A multiple-case study examining elementary principals in high-poverty schools with teachers integrating new literacies



Journal Title

Journal ISSN

Volume Title


Kansas State University


Today, students enter school with a variety of knowledge about technology. They are accustomed to using the Internet, cell phones, instant messaging, social networking, but that does not mean they have a deep understanding of the reading skills necessary to be successful at online reading (Leu et al., 2013). Reading on the Internet requires critical literacy skills and requires a different set of reading comprehension skills when compared to traditional print (Coiro & Dobler, 2007; Eaglerton & Dobler, 2007; Henry, 2006; Karchmer-Klein & Shinas, 2012; Leu et al., 2008; Leu et al., 2013). The purpose of this study was to gain insight into the knowledge, dispositions, and actions of principals perceived to be most meaningful by both the principals themselves and the teachers under their supervision in high-poverty schools with classroom teachers integrating new literacies. This study also examined the dimensions of instructional leadership (Hallinger & Murphy, 1985) and how these dimensions intersect with knowledge, dispositions, and actions of principals. Using a qualitative design, specifically a multiple-case study, the researcher interviewed teachers and principals at four, high-poverty elementary schools to gain insight into the principals’ role in the integration of new literacies. This study provides a deeper understanding of the many components involved in the leadership of a high-poverty school with classroom teachers integrating new literacies. The findings of this study include that the principals were literacy leaders. They were knowledgeable about the curriculum; ensured teachers had the appropriate resources to integrate new literacies (Internet, iPads, laptops, and tablets); and had high expectations for teachers in terms of technology integration. The principals created equitable opportunities for all students to participate in the integration of technology and literacy. Finally, the principals in this study created a culture of trust and professional growth for teachers.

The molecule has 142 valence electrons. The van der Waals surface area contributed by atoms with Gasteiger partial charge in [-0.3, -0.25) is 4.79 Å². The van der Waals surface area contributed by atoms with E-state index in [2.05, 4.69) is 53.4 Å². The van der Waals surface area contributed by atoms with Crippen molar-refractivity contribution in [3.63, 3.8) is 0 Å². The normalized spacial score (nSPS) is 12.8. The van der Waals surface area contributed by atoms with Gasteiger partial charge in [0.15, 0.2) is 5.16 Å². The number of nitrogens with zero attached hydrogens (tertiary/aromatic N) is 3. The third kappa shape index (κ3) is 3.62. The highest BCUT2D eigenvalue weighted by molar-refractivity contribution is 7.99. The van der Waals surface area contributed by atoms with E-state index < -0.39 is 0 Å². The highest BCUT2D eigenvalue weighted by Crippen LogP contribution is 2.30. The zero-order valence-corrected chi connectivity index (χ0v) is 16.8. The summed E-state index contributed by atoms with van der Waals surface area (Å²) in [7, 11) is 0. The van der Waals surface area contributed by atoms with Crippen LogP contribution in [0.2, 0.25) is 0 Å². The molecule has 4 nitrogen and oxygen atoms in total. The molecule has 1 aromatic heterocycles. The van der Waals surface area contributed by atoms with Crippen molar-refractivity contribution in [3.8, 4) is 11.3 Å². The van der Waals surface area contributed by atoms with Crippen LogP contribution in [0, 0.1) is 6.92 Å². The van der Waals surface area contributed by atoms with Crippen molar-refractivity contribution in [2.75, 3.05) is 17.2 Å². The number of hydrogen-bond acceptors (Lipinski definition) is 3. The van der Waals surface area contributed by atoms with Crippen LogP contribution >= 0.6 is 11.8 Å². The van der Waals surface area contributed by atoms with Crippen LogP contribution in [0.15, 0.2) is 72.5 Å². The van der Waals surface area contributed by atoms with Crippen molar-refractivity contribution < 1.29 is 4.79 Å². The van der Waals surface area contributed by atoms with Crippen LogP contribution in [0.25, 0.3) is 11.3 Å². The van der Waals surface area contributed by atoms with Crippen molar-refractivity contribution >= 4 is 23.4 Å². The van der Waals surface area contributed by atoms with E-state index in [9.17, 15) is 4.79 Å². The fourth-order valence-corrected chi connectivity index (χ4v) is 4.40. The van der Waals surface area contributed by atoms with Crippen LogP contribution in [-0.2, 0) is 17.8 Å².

High-poverty, New literacies, Technology Integration, Principal, Case study

Graduation Month



Doctor of Education


Department of Educational Leadership

Major Professor

Trudy A. Salsberry